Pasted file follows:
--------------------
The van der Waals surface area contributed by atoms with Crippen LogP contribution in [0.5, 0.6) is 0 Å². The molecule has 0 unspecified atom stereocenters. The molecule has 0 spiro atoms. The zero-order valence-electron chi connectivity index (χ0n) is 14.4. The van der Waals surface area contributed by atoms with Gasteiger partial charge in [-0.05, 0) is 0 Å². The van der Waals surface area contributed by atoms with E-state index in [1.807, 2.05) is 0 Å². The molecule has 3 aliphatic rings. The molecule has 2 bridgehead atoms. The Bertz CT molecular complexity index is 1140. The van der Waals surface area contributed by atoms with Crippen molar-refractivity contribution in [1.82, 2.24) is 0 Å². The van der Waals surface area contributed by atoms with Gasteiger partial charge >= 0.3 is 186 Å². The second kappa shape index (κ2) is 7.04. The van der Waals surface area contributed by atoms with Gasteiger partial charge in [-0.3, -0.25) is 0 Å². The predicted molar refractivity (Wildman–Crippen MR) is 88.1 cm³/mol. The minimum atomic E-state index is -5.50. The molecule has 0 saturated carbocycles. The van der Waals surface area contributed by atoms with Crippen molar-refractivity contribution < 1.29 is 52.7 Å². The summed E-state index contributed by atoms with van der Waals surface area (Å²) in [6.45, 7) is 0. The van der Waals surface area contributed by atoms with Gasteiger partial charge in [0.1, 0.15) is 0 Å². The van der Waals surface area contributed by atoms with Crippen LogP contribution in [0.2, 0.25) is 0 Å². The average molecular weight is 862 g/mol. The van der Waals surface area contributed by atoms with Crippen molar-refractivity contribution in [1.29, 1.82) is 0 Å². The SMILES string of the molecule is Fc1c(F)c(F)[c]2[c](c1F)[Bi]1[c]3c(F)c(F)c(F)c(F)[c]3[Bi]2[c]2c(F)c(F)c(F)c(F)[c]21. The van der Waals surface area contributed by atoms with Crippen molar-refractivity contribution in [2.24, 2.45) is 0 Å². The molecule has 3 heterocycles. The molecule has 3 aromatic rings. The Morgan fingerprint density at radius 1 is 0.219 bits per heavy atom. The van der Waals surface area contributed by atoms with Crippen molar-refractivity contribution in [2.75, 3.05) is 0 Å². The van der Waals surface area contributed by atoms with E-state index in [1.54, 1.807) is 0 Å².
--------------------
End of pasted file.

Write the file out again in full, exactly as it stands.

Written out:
The van der Waals surface area contributed by atoms with Crippen LogP contribution in [0.5, 0.6) is 0 Å². The molecule has 0 unspecified atom stereocenters. The molecule has 0 spiro atoms. The zero-order valence-electron chi connectivity index (χ0n) is 14.4. The van der Waals surface area contributed by atoms with Gasteiger partial charge in [-0.05, 0) is 0 Å². The van der Waals surface area contributed by atoms with E-state index in [1.807, 2.05) is 0 Å². The molecule has 3 aliphatic rings. The molecule has 2 bridgehead atoms. The Bertz CT molecular complexity index is 1140. The van der Waals surface area contributed by atoms with Crippen molar-refractivity contribution in [1.82, 2.24) is 0 Å². The van der Waals surface area contributed by atoms with Gasteiger partial charge >= 0.3 is 186 Å². The second kappa shape index (κ2) is 7.04. The van der Waals surface area contributed by atoms with Gasteiger partial charge in [-0.3, -0.25) is 0 Å². The predicted molar refractivity (Wildman–Crippen MR) is 88.1 cm³/mol. The minimum atomic E-state index is -5.50. The molecule has 0 saturated carbocycles. The van der Waals surface area contributed by atoms with Crippen molar-refractivity contribution < 1.29 is 52.7 Å². The summed E-state index contributed by atoms with van der Waals surface area (Å²) in [6.45, 7) is 0. The van der Waals surface area contributed by atoms with Gasteiger partial charge in [0.1, 0.15) is 0 Å². The van der Waals surface area contributed by atoms with Crippen LogP contribution in [0.2, 0.25) is 0 Å². The average molecular weight is 862 g/mol. The van der Waals surface area contributed by atoms with Crippen molar-refractivity contribution in [1.29, 1.82) is 0 Å². The SMILES string of the molecule is Fc1c(F)c(F)[c]2[c](c1F)[Bi]1[c]3c(F)c(F)c(F)c(F)[c]3[Bi]2[c]2c(F)c(F)c(F)c(F)[c]21. The van der Waals surface area contributed by atoms with Crippen molar-refractivity contribution in [2.24, 2.45) is 0 Å². The molecule has 3 heterocycles. The molecule has 3 aromatic rings. The Morgan fingerprint density at radius 1 is 0.219 bits per heavy atom. The van der Waals surface area contributed by atoms with Crippen molar-refractivity contribution in [2.75, 3.05) is 0 Å². The van der Waals surface area contributed by atoms with E-state index in [1.54, 1.807) is 0 Å².